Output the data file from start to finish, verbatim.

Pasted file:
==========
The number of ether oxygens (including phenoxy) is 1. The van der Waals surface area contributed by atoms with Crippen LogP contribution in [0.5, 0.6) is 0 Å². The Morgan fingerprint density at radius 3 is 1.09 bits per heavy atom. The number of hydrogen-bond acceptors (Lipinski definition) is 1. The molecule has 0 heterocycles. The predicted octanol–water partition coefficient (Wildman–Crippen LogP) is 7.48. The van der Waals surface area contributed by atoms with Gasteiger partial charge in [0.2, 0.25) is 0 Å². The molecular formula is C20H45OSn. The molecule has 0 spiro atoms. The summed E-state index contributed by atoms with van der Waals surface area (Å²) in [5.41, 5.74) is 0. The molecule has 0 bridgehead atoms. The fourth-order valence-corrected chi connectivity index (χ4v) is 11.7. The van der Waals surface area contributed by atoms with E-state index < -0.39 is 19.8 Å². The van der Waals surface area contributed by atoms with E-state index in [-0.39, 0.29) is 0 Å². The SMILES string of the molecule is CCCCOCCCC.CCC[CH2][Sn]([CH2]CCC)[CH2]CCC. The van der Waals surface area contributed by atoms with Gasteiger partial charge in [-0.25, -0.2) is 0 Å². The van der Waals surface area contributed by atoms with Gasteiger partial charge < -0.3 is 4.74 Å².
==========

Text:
The number of ether oxygens (including phenoxy) is 1. The van der Waals surface area contributed by atoms with Crippen LogP contribution in [0.5, 0.6) is 0 Å². The Morgan fingerprint density at radius 3 is 1.09 bits per heavy atom. The number of hydrogen-bond acceptors (Lipinski definition) is 1. The molecule has 0 heterocycles. The predicted octanol–water partition coefficient (Wildman–Crippen LogP) is 7.48. The van der Waals surface area contributed by atoms with Gasteiger partial charge in [0.2, 0.25) is 0 Å². The molecular formula is C20H45OSn. The molecule has 0 spiro atoms. The summed E-state index contributed by atoms with van der Waals surface area (Å²) in [5.41, 5.74) is 0. The molecule has 0 bridgehead atoms. The fourth-order valence-corrected chi connectivity index (χ4v) is 11.7. The van der Waals surface area contributed by atoms with E-state index < -0.39 is 19.8 Å². The van der Waals surface area contributed by atoms with E-state index in [-0.39, 0.29) is 0 Å². The SMILES string of the molecule is CCCCOCCCC.CCC[CH2][Sn]([CH2]CCC)[CH2]CCC. The van der Waals surface area contributed by atoms with Gasteiger partial charge in [-0.25, -0.2) is 0 Å². The van der Waals surface area contributed by atoms with Gasteiger partial charge < -0.3 is 4.74 Å².